Well finally, after months of hard graft and derision from onlookers the mighty Mercette finally made it down the road and back (eventually) with Jane aboard followed by Dick ‘the Dunkley’ and myself after being resurrected from a box of bits (the Mercette, not me!). Technical problems had put the trip off from the weekend. First it wouldn’t run. We dropped the needle down and then put it back up again then the flywheel came loose, for no apparent reason, and the points closed up! Strange that it was running so well before and then just stopped. That’ll be Dunkley engineering for you! We got out the big boys box of spark plugs and selected a reasonably ‘hot’ one thinking that may help. Leaving it to Dick ‘the Dunkley’ Yeouns, who can now rebuild a Dunkley engine with his eyes closed, I went off to earn some money. Late Monday night he staggered round proclaiming success. We had a cuppa and told Jane all systems were go for Wednesday. Tuesday was out as we were off to celebrate Trafalgar Day at the Lord Nelson, Hythe, but that’s another story that involved an electric train!
The day dawned bright and cheery and we agreed to have an ‘all systems go’ once I got back from collecting the Triumph frame from Ivor the Powder. Dick fettled the brute ready for the off and I went to find the camera. Still determined to be the first to ride it Jane downed a couple of large ports, had a final roll-up and prepared for a steep learning curve! After a briefing from neighbour Dick, Jane eventually got the hang of starting the thing. Get it on the stand, engage first gear, swing the pedal and it roars into life. Frantically get the clutch in and into neutral before it falls off the stand and takes off down the road, while keeping the throttle open. Looking a little pale she straddled the sumptuously padded saddle (riveted on!) and crashed the concoction of levers, pedals and chains into gear and nervously let out the clutch. There was a roar, a grating noise and it stopped. Now giggling along with the increasing number of well-wishers she got it going again, leapt aboard and let go the clutch while the right hand poured on the power. Gingerly it moved forward to a tremendous cheer and stopped. The maiden voyage had covered nearly twice the length of the Mixte frame. First gear, swift turn of the pedals and it was going again. More revs and contraption wove off down the road, the rear end almost independent of the front. Before we knew it she’d reached terminal velocity in first gear and had run out of road. With a choice of three levers a twistgrip, gearchange and throttle she opted for neutral and a brake lever which, as luck would have it, was the front brake. She stopped. Miraculously the engine didn’t. Janefully she manhandled it round, pointed it back up the road and let go the clutch. It stopped.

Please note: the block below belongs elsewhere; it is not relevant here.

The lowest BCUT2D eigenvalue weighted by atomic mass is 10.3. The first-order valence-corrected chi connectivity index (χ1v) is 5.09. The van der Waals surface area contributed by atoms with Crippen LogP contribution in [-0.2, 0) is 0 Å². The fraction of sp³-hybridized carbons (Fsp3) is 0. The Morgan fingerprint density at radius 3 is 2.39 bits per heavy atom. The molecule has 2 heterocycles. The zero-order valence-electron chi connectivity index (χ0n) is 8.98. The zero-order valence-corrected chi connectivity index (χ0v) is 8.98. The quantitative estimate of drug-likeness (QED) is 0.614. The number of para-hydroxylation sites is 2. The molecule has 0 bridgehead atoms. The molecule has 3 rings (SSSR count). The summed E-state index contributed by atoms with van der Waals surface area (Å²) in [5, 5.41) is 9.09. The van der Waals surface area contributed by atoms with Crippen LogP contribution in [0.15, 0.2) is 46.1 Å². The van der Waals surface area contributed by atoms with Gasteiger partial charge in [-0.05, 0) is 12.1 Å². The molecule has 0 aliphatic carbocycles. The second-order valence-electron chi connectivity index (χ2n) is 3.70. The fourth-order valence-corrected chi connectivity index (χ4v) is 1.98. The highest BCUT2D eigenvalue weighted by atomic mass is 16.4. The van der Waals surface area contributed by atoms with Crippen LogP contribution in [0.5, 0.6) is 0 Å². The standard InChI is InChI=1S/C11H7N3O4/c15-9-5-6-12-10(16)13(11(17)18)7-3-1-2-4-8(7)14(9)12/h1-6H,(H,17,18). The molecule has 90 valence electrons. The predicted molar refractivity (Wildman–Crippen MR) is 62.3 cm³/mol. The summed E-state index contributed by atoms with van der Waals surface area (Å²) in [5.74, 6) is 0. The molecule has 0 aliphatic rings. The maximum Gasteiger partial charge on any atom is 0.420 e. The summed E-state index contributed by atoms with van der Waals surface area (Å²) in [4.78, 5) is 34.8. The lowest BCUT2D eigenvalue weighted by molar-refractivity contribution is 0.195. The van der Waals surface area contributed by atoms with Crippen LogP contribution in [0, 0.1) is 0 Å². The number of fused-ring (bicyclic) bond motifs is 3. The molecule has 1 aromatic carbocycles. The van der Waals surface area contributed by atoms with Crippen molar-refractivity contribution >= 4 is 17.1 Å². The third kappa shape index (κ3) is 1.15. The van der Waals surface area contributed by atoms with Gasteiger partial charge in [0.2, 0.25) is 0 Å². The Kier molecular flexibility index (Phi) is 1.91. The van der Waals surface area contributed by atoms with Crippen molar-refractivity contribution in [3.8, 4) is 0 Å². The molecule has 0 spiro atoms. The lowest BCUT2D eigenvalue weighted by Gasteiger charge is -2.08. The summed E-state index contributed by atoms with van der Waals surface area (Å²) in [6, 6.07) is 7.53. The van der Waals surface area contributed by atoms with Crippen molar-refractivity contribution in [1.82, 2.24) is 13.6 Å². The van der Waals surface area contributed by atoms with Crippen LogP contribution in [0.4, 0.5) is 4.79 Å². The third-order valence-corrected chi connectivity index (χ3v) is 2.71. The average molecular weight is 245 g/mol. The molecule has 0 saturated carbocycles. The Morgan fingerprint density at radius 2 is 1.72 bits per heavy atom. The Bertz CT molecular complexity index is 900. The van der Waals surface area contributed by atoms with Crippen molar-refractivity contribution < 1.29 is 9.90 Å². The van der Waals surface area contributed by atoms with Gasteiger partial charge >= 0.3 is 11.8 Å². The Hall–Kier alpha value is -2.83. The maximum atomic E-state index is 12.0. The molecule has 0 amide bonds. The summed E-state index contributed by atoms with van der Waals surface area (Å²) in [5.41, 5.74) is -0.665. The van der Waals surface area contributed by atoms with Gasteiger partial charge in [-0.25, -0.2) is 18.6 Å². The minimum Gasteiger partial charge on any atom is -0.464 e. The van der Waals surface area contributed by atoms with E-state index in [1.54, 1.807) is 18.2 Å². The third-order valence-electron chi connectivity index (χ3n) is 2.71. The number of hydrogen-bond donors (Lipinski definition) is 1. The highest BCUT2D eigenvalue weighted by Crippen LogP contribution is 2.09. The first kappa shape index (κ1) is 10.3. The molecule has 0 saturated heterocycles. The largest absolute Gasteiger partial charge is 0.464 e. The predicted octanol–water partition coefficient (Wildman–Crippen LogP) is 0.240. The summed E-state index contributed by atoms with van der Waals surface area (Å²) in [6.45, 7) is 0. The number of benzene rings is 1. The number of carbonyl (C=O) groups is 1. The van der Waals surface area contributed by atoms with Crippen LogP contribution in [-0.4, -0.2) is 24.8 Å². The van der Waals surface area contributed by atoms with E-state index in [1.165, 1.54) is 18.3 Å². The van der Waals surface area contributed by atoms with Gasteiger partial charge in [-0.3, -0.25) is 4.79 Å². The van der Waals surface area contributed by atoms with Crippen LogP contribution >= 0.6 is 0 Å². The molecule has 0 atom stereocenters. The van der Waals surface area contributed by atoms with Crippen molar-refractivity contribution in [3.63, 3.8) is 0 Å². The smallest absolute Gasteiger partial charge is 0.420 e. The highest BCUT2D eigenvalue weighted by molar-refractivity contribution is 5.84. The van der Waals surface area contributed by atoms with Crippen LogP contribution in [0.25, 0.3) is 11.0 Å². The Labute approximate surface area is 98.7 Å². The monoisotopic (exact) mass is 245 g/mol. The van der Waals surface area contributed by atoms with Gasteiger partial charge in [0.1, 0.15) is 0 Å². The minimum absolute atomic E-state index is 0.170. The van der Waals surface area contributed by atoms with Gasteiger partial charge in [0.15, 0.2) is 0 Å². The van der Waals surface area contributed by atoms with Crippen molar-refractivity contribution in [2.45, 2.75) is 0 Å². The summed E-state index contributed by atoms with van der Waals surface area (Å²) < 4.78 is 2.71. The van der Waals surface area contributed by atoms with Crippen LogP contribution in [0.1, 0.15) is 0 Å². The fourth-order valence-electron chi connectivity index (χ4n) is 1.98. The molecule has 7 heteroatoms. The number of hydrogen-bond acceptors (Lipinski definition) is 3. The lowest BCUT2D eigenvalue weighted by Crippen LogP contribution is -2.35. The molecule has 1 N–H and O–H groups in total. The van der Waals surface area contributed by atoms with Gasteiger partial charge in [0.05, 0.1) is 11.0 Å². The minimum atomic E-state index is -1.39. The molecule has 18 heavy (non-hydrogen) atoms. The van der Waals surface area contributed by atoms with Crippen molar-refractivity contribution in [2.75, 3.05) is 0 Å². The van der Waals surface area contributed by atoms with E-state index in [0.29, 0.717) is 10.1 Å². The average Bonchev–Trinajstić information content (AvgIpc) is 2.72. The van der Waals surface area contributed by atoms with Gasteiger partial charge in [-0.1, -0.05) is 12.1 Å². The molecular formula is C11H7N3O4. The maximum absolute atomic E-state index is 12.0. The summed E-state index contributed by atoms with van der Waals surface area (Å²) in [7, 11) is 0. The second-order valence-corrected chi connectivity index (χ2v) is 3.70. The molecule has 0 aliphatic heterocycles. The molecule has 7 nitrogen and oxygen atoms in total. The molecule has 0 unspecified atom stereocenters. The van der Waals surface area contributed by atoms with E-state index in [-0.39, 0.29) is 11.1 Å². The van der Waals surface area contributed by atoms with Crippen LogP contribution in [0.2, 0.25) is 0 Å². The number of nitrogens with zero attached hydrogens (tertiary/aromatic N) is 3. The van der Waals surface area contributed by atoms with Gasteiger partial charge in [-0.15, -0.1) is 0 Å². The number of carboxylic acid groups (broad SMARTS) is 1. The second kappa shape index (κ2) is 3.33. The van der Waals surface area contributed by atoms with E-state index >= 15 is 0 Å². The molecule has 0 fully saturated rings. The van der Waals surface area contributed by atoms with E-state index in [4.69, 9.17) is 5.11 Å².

Dick and I laughed and discussed the best way forward with the next project while Jane valiantly tried to restart the darling. Eventually we decided we best go and help. After much peddling and more merriment it burst back into life (for no apparent reason) and once more Jane zoomed into the distance, this time stopping almost under control. The little engine purred away as we sauntered up to congratulate her then coughed and died.
Now it was Dick’s turn as he had, against all the odds got all the parts, looking like a sort of bike again. Confidently he started it up, engaged first and crashed off for all of ten feet. All was not well. Spanners out and the gearchange lever was adjusted (part of the shake-down process you know!!) and, tacker-tacker, he was off, jacket nearly blowing in the wind. A quick turn round and back to base. My turn.
Comfy seat. Quick start-up but a reluctance to run at any throttle. Eventually it picked up. Let out the clutch and away it went. The end of the road approached, knock it into neutral and hit the front brake. Engine still running, turn round and revs start to die. The first non-stop run fails as the engine sputters to a stop. Engage first gear and pedal like hell, drop the clutch and the engine just manages to take over for the last few yards. Sounds like its eight-stroking now so only one thing left to do. Fuel off, into neutral and pedal. Brilliant! Silent, quick acceleration and not using any fuel. This is the way to ride it!! I bet it will still leak oil though.
So, tomorrow we need to find out what has happened to the timing, plug, flywheel or points. Has to be electrical, but we have another set of innards! Apart from that, a successful first outing and, now we have finally stopped laughing, all agree that we, definitely, now know why they went out of business. Easy to ride? Possibly if you don’t use the engine to propel you. Mind you, it probably won’t pedal for very long! So the vino plonko is in the fridge and later we will have a quiet celebration of a feat nearly accomplished.